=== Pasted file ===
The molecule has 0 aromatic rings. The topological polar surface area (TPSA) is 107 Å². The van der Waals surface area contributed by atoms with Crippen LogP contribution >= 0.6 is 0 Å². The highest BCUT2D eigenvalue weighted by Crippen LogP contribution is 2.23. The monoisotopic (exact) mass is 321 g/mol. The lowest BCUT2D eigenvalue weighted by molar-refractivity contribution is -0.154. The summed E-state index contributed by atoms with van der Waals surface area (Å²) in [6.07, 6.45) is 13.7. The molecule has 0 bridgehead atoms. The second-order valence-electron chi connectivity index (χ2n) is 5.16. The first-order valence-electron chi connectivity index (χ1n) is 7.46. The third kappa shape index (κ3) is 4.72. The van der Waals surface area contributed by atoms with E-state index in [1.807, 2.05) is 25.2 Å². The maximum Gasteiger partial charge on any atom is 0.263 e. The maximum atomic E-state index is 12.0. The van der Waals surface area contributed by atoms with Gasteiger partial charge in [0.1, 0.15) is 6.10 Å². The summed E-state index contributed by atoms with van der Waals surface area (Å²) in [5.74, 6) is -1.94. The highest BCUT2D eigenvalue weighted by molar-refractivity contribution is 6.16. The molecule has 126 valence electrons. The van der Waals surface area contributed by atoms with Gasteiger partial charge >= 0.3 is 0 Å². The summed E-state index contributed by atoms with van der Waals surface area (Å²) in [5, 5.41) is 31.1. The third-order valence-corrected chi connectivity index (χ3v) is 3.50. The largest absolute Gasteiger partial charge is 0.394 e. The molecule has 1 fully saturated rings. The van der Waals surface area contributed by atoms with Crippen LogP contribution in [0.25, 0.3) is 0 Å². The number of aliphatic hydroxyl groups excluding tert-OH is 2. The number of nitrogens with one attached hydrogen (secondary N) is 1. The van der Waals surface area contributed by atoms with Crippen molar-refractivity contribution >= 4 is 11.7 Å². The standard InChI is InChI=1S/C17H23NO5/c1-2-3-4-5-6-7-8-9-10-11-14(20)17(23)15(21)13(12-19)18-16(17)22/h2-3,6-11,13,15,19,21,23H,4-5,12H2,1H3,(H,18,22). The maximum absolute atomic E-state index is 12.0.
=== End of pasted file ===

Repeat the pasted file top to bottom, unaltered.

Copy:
The molecule has 0 aromatic rings. The topological polar surface area (TPSA) is 107 Å². The van der Waals surface area contributed by atoms with Crippen LogP contribution >= 0.6 is 0 Å². The highest BCUT2D eigenvalue weighted by Crippen LogP contribution is 2.23. The monoisotopic (exact) mass is 321 g/mol. The lowest BCUT2D eigenvalue weighted by molar-refractivity contribution is -0.154. The summed E-state index contributed by atoms with van der Waals surface area (Å²) in [6.07, 6.45) is 13.7. The molecule has 0 bridgehead atoms. The second-order valence-electron chi connectivity index (χ2n) is 5.16. The first-order valence-electron chi connectivity index (χ1n) is 7.46. The third kappa shape index (κ3) is 4.72. The van der Waals surface area contributed by atoms with E-state index in [1.807, 2.05) is 25.2 Å². The maximum Gasteiger partial charge on any atom is 0.263 e. The maximum atomic E-state index is 12.0. The van der Waals surface area contributed by atoms with Gasteiger partial charge in [0.1, 0.15) is 6.10 Å². The summed E-state index contributed by atoms with van der Waals surface area (Å²) in [5.74, 6) is -1.94. The highest BCUT2D eigenvalue weighted by molar-refractivity contribution is 6.16. The molecule has 126 valence electrons. The van der Waals surface area contributed by atoms with Gasteiger partial charge >= 0.3 is 0 Å². The summed E-state index contributed by atoms with van der Waals surface area (Å²) in [5, 5.41) is 31.1. The third-order valence-corrected chi connectivity index (χ3v) is 3.50. The largest absolute Gasteiger partial charge is 0.394 e. The molecule has 1 fully saturated rings. The van der Waals surface area contributed by atoms with Crippen LogP contribution in [0.25, 0.3) is 0 Å². The number of aliphatic hydroxyl groups excluding tert-OH is 2. The number of nitrogens with one attached hydrogen (secondary N) is 1. The van der Waals surface area contributed by atoms with Crippen molar-refractivity contribution >= 4 is 11.7 Å². The standard InChI is InChI=1S/C17H23NO5/c1-2-3-4-5-6-7-8-9-10-11-14(20)17(23)15(21)13(12-19)18-16(17)22/h2-3,6-11,13,15,19,21,23H,4-5,12H2,1H3,(H,18,22). The maximum absolute atomic E-state index is 12.0.